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The US green lights its first ever mini nuclear reactors


Nuclear reactors used to be huge, but now they’re about the size of a truck and powerful and the US just gave the thumbs up to the first of a new batch.


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Nuclear power is having a renaissance as countries everywhere consider building more reactors in order to help them eliminate fossil fuels from their energy generation mix. As such the number of breakhroughs in the sector are booming whether it’s in the form of 3D printable nuclear reactors, Thorium reactors, floating nuclear reactors, or even mini reactors.


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And now, in another boost for nuclear the first Small Modular Reactor (SMR) design has been approved for certification by the US Nuclear Regulatory Commission (NRC). NuScale’s tiny reactor design, and it is literally tiny, promises safe clean energy at radically reduced cost, land use, and installation time.


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The NRC released news last week that its staff have been directed to make a final rule certifying the NuScale reactor design for use in the United States. This is just the seventh design approved by the NRC since it was established in 1974, and the first of a coming wave of technologies designed to make nuclear power cheaper, easier and safer to implement than ever before.

The keys to this small modular reactor’s advantages lie in its small size and modularity. Rather than having to build each reactor on site, custom designed for the location, NuScale can mass-manufacture its light water reactor modules in a factory and then ship them worldwide for a relatively quick and painless installation.


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Each roughly cylindrical module stands around 65 ft (20 m) high, with a 9-foot (2.7-m) diameter, and produces 77 megawatts by pushing steam out through a turbine. A given power plant could run anywhere between four and 12 of these modules, submerged in a water tank, so an overall power station will be good for between 308 and 924 MW. Nuclear will be a key baseline generator for renewables-based power grids in many areas, and NuScale says its mass production capabilities will make it cost-competitive even with some fossil-fuelled options.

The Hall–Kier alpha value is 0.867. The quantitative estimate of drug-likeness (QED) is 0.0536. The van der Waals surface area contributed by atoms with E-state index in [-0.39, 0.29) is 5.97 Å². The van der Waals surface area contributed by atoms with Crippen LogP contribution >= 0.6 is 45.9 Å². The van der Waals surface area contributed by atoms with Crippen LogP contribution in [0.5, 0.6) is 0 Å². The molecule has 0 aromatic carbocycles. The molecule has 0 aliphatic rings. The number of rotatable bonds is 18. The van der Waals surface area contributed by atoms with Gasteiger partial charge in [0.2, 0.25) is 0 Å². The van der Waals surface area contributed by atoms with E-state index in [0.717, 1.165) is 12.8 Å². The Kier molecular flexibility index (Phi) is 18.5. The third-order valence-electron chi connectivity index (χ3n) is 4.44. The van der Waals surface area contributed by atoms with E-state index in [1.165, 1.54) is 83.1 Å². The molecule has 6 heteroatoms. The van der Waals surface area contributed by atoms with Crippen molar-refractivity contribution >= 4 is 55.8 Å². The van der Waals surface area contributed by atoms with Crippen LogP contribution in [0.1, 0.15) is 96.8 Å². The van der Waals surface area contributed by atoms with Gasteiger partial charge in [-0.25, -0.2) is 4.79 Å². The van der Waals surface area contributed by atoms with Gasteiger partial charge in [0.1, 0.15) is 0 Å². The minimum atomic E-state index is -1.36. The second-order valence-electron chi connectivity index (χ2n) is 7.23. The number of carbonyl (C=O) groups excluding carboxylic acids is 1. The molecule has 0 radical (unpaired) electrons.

Learn more about the new mini reactors


Like most other generation IV nuclear designs, the NuScale plant is designed to shut itself down safely in an emergency without any operator input or power requirements. The feedwater and steam exit valves will close in the event of an emergency situation, and a secondary set of valves will open to depressurize steam from the reactor core into the containment vessel surrounding the reactor. As this steam condenses, it’ll be taken back into the core and circulated through this process again. NuScale says this’ll put the plant in a stable, safe shutdown, and that if anything goes catastrophically wrong, the giant water tank housing the reactor modules, with its concrete roof, provides a final line of defense designed to be earthquake-proof and impermeable to aircraft impacts.


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The plant’s passive safety measures and tiny ground footprint compared with current nuclear plants make it possible – in the company’s opinion, anyway – to put these plants much closer to where the energy’s used, cutting down on transmission costs and losses.

The first NuScale power plant is set to begin generating power in 2029, with all six of its modules due to come online in 2030. Located at the Idaho National Laboratory, the Carbon Free Power Project will generate some 462 MW, much of which is already contracted to be sold to power distribution companies for a 40-year period.

This final rule on certification will be the final step in a process NuScale initiated in 2016. Check out some information on the Carbon Free Power Project and NuScale SMR in the video above.

Source: US Nuclear Regulatory Commission

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